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This chapter introduces a couple of fundamental workflows for RealWave, showing you how to establish particle-wave or wave-object interactions, for example. The advantage is that everything is kept as easy as possible and in most cases you really just have to make a few clicks. The result of these settings is a complex interplay of RealFlow’s different solvers and wave surfaces. 

RealWave's parameters are split into two parts:

  • The mesh settings where you can define things like polygon size, foam map size, or the interaction between waves and the coast line. These parameters are available when you click on the RealWave node: Node Params > RealWave

  • The modifier settings. These parameters are only available when a modifier (e.g. “Fractal” or “Gerstner”) has been added. To add it, right-click on the RealWave node and choose a wave type from the “Add” submenu. Then, expand the RealWave container, and highlight a modifier. The settings are located under “Node Params”.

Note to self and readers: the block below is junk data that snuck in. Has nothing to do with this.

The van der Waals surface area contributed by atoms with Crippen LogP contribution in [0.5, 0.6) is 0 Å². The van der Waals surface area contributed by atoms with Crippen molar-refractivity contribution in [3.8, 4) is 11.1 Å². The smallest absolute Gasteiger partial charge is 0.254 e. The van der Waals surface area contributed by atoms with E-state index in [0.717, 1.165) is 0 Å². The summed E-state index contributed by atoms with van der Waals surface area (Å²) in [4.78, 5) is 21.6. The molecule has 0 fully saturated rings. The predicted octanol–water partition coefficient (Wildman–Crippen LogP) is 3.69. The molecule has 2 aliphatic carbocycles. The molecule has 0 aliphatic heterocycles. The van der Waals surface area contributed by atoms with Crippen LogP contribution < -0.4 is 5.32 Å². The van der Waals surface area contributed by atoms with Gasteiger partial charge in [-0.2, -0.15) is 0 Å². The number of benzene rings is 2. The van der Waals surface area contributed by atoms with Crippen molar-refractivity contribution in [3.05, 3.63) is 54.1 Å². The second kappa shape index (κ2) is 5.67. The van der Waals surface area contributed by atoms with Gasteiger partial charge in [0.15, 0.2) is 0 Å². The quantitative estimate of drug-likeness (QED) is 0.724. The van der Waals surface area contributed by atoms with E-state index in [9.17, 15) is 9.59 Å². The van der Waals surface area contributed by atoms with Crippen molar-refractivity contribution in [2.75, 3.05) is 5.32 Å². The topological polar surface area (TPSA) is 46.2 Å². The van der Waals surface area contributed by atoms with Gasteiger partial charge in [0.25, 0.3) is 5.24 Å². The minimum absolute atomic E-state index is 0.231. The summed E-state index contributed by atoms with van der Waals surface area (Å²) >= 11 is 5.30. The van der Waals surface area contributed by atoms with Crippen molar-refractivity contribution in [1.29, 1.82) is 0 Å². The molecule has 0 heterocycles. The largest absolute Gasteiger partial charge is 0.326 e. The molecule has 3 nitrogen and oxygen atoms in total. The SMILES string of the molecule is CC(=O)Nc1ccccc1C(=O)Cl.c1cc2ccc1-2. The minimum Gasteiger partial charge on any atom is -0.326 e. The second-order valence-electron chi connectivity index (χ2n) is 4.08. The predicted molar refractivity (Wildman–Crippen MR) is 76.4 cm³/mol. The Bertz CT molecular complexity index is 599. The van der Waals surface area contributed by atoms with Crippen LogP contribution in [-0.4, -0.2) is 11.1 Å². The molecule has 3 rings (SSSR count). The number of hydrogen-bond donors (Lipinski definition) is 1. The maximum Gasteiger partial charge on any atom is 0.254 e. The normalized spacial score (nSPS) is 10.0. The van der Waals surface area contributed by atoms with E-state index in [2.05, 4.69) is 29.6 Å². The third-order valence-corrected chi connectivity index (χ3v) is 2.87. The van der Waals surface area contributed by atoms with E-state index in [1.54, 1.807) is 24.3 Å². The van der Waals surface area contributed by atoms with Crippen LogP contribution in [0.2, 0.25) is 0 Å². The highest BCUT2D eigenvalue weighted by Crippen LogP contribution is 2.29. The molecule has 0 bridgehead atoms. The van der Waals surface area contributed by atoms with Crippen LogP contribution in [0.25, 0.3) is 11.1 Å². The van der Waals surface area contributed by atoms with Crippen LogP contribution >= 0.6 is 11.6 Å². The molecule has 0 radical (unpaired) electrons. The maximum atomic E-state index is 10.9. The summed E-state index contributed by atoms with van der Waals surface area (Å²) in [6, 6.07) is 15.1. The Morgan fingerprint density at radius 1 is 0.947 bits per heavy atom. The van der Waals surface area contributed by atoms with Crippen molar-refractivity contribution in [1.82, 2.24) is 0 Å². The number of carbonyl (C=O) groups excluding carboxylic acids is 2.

Adding a Modifier

Adding a new RealWave surface is just a matter of seconds and as always you have several options:

Icon Bar > RealWave > Surface

Main Menu > Edit > Add > RealWave > Surface

Nodes > RealWave node > Right-click menu > Add > RealWave > Surface


From this simple operation you get a plain mesh without any waves or displacement information. The easiest way to add structures to this plane is the use of a modifier:

  • Right-click on the RealWave node.

  • Expand the “Add Wave” submenu.

  • Choose the desired modifier and click “Reset” to see the structures.